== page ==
why is it that an unmedicated schizophrenic would be physically unable to meditate
My experience is that an unmedicated schizophrenic may well be able to meditate; but they may have trouble communicating with other people, and/or other people have trouble communicating with them; and various social activities (wanting and keeping a job for example) may be difficult.
It depends on the person, and the situation, who's with them and how they react; depends on the medication too.
It's complicated, and psychiatric medications are simplistic, sometimes effective, sometimes not, often with undesirable physical side-effects but sometimes (depending) better than nothing.
So I don't agree with the teacher if they said "mentally ill people stopping all medication, because it was only a placebo" -- some medications aren't "only a placebo" and some patients benefit from them.
I also don't agree with your statement: it may be true that some people can't or don't meditate, it just isn't always true, in my experience.
I feel like I'm missing some vocabulary that would help me explain better
Two useful bits of vocabulary are "middle way" and "two truths".
"Middle way" has a specific historical meaning,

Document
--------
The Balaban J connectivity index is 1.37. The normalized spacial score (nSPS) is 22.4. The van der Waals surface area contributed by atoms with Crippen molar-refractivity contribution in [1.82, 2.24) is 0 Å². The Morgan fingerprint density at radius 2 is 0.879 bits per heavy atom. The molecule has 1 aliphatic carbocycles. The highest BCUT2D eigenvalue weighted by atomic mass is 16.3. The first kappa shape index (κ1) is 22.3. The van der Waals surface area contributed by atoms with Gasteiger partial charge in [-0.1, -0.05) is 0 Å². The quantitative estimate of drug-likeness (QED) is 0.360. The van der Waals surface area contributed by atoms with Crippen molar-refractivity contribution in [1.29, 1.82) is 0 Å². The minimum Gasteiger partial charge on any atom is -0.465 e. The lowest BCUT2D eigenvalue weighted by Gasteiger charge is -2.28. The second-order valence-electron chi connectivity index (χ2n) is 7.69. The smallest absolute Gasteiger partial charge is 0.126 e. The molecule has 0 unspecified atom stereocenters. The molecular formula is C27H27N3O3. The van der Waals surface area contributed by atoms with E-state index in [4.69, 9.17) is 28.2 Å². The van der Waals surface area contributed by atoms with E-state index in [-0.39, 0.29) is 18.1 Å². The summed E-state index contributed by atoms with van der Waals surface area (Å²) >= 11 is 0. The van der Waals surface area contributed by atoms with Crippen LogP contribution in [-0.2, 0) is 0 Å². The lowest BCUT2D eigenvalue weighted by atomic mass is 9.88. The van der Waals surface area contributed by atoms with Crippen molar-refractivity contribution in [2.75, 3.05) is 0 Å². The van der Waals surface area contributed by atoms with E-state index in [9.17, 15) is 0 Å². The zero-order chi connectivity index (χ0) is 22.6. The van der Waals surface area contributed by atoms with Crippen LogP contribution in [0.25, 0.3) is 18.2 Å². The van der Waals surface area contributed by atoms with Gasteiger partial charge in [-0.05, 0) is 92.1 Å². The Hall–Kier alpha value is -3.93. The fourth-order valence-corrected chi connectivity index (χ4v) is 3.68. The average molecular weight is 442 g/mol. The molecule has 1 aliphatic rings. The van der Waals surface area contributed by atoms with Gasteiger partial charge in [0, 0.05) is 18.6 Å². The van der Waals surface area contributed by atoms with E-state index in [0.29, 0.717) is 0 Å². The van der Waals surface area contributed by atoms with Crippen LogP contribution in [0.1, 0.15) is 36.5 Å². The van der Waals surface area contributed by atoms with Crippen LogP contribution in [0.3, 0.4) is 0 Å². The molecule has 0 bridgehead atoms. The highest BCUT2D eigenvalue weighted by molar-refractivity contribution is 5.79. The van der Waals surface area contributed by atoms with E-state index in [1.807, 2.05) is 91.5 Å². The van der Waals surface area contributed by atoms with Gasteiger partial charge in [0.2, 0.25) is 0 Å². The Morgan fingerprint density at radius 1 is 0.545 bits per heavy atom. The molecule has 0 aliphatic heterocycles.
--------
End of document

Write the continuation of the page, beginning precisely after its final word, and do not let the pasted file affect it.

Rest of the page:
There are these two extremes that are not to be indulged in by one who has gone forth. Which two? That which is devoted to sensual pleasure with reference to sensual objects: base, vulgar, common, ignoble, unprofitable; and that which is devoted to self-affliction: painful, ignoble, unprofitable. Avoiding both of these extremes, the middle way realized by the Tathagata — producing vision, producing knowledge — leads to calm, to direct knowledge, to self-awakening, to Unbinding.
That historic meaning is especially relevant to food. I think "middle way" might also be used more generally, to mean avoiding other extremes: for example, "the world is just an illusion" is one extreme, and "thoughts are real" is maybe another extreme, and we're supposed to learn to avoid both these extremes, and to see each view in a proper context. There's a kind of nihilism that's explicitly defines as a "wrong view":
And what is wrong view?
'There is nothing given, nothing offered, nothing sacrificed. There is no fruit or result of good or bad actions. There is no this world, no next world, no mother, no father, no spontaneously reborn beings; no contemplatives or brahmans who, faring rightly & practicing rightly, proclaim this world & the next after having directly known & realized it for themselves.'